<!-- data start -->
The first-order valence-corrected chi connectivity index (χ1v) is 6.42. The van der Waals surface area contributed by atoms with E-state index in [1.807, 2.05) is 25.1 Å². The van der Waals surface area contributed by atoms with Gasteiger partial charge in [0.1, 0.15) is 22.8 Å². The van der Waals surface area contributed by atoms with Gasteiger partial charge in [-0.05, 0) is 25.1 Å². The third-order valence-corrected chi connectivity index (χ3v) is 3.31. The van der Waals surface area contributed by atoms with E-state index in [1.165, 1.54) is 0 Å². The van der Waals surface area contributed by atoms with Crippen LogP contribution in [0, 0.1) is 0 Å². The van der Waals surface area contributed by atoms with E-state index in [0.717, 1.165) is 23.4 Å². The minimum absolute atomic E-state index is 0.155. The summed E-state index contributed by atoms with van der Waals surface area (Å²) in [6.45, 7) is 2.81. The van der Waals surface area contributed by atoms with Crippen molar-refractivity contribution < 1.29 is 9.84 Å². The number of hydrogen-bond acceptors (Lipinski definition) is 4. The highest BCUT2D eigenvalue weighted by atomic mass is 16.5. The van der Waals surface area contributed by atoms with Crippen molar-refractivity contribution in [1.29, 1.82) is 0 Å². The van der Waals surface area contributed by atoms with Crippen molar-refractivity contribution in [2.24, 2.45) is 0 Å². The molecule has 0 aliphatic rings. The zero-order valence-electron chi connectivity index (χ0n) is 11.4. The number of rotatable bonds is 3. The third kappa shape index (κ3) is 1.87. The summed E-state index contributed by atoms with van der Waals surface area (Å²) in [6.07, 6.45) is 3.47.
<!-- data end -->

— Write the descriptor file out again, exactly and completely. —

The first-order valence-corrected chi connectivity index (χ1v) is 6.42. The van der Waals surface area contributed by atoms with E-state index in [1.807, 2.05) is 25.1 Å². The van der Waals surface area contributed by atoms with Gasteiger partial charge in [0.1, 0.15) is 22.8 Å². The van der Waals surface area contributed by atoms with Gasteiger partial charge in [-0.05, 0) is 25.1 Å². The third-order valence-corrected chi connectivity index (χ3v) is 3.31. The van der Waals surface area contributed by atoms with E-state index in [1.165, 1.54) is 0 Å². The van der Waals surface area contributed by atoms with Crippen LogP contribution in [0, 0.1) is 0 Å². The van der Waals surface area contributed by atoms with E-state index in [0.717, 1.165) is 23.4 Å². The minimum absolute atomic E-state index is 0.155. The summed E-state index contributed by atoms with van der Waals surface area (Å²) in [6.45, 7) is 2.81. The van der Waals surface area contributed by atoms with Crippen molar-refractivity contribution < 1.29 is 9.84 Å². The number of hydrogen-bond acceptors (Lipinski definition) is 4. The highest BCUT2D eigenvalue weighted by atomic mass is 16.5. The van der Waals surface area contributed by atoms with Crippen molar-refractivity contribution in [1.29, 1.82) is 0 Å². The van der Waals surface area contributed by atoms with Crippen molar-refractivity contribution in [2.24, 2.45) is 0 Å². The molecule has 0 aliphatic rings. The zero-order valence-electron chi connectivity index (χ0n) is 11.4. The number of rotatable bonds is 3. The third kappa shape index (κ3) is 1.87. The summed E-state index contributed by atoms with van der Waals surface area (Å²) in [6.07, 6.45) is 3.47.